OPINION: Could Belle Isle go car-free once a month?

On Memorial Day, a 12-year-old girl died, and her 14-year-old sister was severely injured when a driver jumped a curb, drove across the beach, and fled the island. Just weeks before that, a 15-year-old crashed into three other cars while traveling at 90 miles per hour on the island. 

In light of these recent incidents, some advocates suggested banning cars from the park, but the DNR says that’s not going to happen

What if, instead of a full ban, Belle Isle was only car-free for one day a month?

The idea behind a car-free day is twofold. The first is that people could enjoy the full extent of the island safely, free from the disturbance, pollution and danger of cars.  Belle Isle has historically been a place of respite from the stress of city life, but sharing the island with cars does little to quell that stress while on foot or bicycle.  

Recently, BridgeDetroit reporter Malachi Barrett discovered that between 2015-2020 there were 105 crashes involving 254 people. Of those, 25 resulted in injury, 15 were hit-and-runs, nine involved drinking, seven bicyclists were hit, one pedestrian was hit, and one incident was fatal. There have been two more fatalities since 2020. 

The second idea is to increase awareness of alternative methods to reach the park. Improving alternative transportation on Belle Isle is essential for several reasons. Owning and insuring a vehicle is cost-prohibitive for many Detroit residents – about a third of Detroit residents don’t have access to a car.

And for the past few summers and already this year, Michigan State Police closes the entrance to Belle Isle multiple times during weekends when it reaches vehicle capacity, limiting accessibility to the island. Closing the park to cars without improved transportation options is a matter of equitable access to Detroit’s largest park.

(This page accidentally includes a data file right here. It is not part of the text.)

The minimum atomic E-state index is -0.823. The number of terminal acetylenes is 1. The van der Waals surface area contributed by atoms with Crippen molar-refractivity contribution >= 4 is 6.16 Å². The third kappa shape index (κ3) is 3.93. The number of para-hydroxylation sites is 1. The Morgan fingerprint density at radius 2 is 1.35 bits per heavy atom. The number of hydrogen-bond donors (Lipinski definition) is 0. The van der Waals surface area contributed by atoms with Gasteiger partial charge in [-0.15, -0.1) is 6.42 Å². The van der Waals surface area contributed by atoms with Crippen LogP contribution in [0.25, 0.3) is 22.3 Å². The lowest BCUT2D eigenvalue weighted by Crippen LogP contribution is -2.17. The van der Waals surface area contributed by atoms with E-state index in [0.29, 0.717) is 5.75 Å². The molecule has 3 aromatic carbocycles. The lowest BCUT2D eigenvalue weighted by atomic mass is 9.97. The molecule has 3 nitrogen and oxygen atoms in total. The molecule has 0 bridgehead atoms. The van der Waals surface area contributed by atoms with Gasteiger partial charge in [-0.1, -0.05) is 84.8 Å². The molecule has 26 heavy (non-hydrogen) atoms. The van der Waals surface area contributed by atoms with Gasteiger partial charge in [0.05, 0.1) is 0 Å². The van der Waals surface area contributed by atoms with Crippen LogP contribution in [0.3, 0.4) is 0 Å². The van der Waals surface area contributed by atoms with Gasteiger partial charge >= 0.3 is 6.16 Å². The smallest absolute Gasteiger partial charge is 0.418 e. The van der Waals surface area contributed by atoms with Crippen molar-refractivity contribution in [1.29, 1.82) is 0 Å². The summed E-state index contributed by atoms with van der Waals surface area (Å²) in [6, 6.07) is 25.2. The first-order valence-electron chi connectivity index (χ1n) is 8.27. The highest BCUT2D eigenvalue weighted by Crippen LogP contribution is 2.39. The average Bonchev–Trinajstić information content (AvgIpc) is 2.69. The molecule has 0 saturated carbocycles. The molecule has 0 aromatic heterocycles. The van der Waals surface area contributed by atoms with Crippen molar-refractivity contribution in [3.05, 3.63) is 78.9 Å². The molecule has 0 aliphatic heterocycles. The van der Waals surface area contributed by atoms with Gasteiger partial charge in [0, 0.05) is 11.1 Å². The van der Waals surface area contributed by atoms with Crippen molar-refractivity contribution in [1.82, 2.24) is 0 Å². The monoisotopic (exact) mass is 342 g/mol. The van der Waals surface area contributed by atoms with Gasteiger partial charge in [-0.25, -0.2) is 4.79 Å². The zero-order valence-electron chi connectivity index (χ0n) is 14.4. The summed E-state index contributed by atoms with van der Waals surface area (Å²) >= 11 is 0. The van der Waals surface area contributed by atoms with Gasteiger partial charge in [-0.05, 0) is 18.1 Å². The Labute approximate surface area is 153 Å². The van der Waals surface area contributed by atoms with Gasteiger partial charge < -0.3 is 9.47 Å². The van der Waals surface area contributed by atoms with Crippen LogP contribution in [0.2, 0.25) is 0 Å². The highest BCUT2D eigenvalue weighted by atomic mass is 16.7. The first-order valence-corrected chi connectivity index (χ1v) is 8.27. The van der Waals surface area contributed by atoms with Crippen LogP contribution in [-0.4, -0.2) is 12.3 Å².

According to the Michigan DNR, Belle Isle is Michigan’s most popular state-run park, drawing 5.6 million visitors in 2021 alone. That number is determined by a car counter which factors in an average of 3.7 people per car. However, bus riders, cyclists, and pedestrians are not counted, so we don’t know how many arrive sans car. 

Just how many cars does it take to shut down the park entrance? Last summer, the Michigan State Police told me via Twitter that the number was 1,800. A recent Bridge Detroit article had that number at 3,500 – likely from additional parking spaces added to the 10-acre concrete paddock, a remnant from the departing Detroit Grand Prix.

And although the DNR plans to start a circulator trolley late this June – a significant step toward improving alternative transportation islands on the island –  it won’t solve traffic congestion getting on and off the island. Additional on-island parking spots will worsen traffic and could increase the risk of crashes and injuries.

But it would be well worth the sacrifice of denying cars for one day.

Obviously, it couldn’t be on the weekend. Those are the busiest days on the island, and there are far too many family get-togethers and cookouts that require vehicles to move all the supplies and people. It would have to be mid-week when fewer people visit. 

Once a month is an excellent place to start because, to my knowledge, this has never been done on Belle Isle and would require some coordination to pull off. 

Of course, you can’t just shut the gates to a park that most reach by car and expect it will be a success or feel inclusive. It would require coordination between the DNR, the city of Detroit, the Department of Transportation, and local bicycle clubs.